While still on the plant, coffee beans are seeds that develop inside a cherry. Coffee beans in their natural state are green in color, and while they don’t smell much like coffee as we know it, they have an earthy aroma similar to grass. The roasting process develops the flavor compounds of coffee, but different roasting techniques will have different effects on the coffee’s flavor.
Roasting is the process of turning coffee beans from green to brown, but before we can roast, we must dry the coffee beans. Drying can be done quickly in 8 minutes or less if using a drum roaster. At the end of the drying process, the beans will have a temperature of 160 degrees, which will begin the browning stage.
The browning stage of the coffee roasting process should be taken slowly to allow for aroma and flavor compounds to develop. The Maillard reaction, similar to caramelization, is a chemical reaction between amino acids and reducing sugars that is responsible for the flavor compounds the coffee will have. This process is also present when we brown meat, toast bread, or toast marshmallows. At the end of the browning stage, the coffee beans will start to crack open as they expand with heat. This is audible and familiar, like the popping of popcorn.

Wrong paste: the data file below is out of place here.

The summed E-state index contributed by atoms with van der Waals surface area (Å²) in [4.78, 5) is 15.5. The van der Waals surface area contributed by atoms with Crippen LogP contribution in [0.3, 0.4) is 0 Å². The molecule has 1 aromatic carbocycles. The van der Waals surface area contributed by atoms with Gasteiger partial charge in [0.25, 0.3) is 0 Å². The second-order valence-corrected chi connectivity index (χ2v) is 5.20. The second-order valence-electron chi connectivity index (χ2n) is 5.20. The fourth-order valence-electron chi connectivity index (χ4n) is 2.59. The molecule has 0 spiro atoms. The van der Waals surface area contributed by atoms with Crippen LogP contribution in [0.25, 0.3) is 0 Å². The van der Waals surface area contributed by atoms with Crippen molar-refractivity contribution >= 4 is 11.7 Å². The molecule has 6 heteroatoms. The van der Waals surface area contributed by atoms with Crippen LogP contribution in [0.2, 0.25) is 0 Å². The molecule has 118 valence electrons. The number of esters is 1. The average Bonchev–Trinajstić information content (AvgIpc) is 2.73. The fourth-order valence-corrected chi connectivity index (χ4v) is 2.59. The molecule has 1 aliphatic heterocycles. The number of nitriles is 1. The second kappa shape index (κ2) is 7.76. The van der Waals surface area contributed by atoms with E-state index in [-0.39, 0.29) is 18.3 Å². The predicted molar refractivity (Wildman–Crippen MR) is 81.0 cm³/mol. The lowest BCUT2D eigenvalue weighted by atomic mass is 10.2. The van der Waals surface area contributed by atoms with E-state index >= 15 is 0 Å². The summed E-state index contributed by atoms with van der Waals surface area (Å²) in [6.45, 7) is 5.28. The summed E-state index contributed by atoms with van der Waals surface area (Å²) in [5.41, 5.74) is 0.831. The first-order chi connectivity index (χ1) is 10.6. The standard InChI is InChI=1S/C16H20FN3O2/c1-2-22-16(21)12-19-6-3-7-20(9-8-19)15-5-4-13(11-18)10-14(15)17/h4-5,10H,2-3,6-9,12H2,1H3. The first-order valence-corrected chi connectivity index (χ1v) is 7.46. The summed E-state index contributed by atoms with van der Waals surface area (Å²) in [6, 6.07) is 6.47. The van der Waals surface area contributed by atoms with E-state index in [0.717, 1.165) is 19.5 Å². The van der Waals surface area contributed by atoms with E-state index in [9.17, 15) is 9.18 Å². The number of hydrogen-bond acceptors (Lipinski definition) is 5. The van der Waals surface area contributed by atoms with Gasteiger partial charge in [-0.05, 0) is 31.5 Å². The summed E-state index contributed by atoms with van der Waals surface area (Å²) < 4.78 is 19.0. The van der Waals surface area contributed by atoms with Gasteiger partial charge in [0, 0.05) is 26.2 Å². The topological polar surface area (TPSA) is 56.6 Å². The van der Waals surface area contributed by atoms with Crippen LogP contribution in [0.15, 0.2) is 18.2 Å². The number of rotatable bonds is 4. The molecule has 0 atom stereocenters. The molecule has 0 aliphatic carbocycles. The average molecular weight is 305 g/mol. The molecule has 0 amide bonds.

There are 2 cracks that can occur when roasting coffee. The first happens after browning, when the beans start developing and making a light to medium roast. Developing dark roasts will require roasting past the second crack. Development time is the difference between the acidic, more fruity flavors of light/medium roasts versus the roasty and burnt flavors of a dark roasted bean.
Eximius Coffee, located in Houston Texas, provides coffee roasting services. Using temperature control and precise cooling systems, Eximius Coffee can ensure that each batch is consistent and the highest quality product.